A more striking feature of the post-Ukraine world order is that the West does not command as much authority as it used to. The so-called Global South convinced that we have entered a post-Occidental stage in world history, did not support the sanctions imposed on Russia. Many countries saw this not as a global affair but one that was limited to the EU theater. Collectively the Global South will be more assertive and some regional powers will have the ability to resist Western demands and follow their own proper agenda as most remarkably Saudi Arabia did during this crisis.

Turkey's geopolitical importance, the size of its economy and its institutional affiliations enable it to be a consequential actor in world politics and a force to be reckoned with. It will also benefit from the weakening of Russia, as the Black Sea will become less of an area of geopolitical pressure. The caveat is that these advantages need to be well managed, diplomacy must be consistent (and constructive) and the bellicose language must be dropped. Ankara should consider a model of relations with allies that is not just transactional and "short-termist" and recognize the importance of the collective interests of organizations it is a member of. Most importantly, the rulers of Turkey must recognize that membership in alliances does not preclude strategic autonomy. On the contrary, alliances may buttress sought-after strategic autonomy. In turn, Turkey's allies (particularly the Europeans) will have to fully appreciate its overall importance and make an effort to build a new, more egalitarian and imaginative relationship - not just with Ankara but with Turkish society as well.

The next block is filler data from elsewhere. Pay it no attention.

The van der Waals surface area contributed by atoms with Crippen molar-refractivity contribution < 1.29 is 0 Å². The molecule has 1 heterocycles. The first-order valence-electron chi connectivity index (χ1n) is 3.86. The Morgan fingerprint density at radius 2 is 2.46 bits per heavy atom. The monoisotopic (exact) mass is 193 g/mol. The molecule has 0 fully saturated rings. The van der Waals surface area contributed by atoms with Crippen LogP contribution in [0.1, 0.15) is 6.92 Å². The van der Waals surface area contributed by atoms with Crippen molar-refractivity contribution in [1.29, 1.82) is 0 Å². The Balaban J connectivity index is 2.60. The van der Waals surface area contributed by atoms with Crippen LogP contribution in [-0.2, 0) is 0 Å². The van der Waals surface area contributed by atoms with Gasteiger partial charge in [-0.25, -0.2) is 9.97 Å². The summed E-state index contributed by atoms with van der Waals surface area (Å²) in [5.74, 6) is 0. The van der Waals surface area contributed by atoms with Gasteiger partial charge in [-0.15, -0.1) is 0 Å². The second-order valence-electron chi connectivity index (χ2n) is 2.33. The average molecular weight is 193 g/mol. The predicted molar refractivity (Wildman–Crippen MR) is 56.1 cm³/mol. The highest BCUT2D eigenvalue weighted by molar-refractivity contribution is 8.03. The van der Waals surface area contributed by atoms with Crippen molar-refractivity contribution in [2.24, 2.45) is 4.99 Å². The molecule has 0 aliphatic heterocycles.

Copyright image: Adem ALTAN / AFP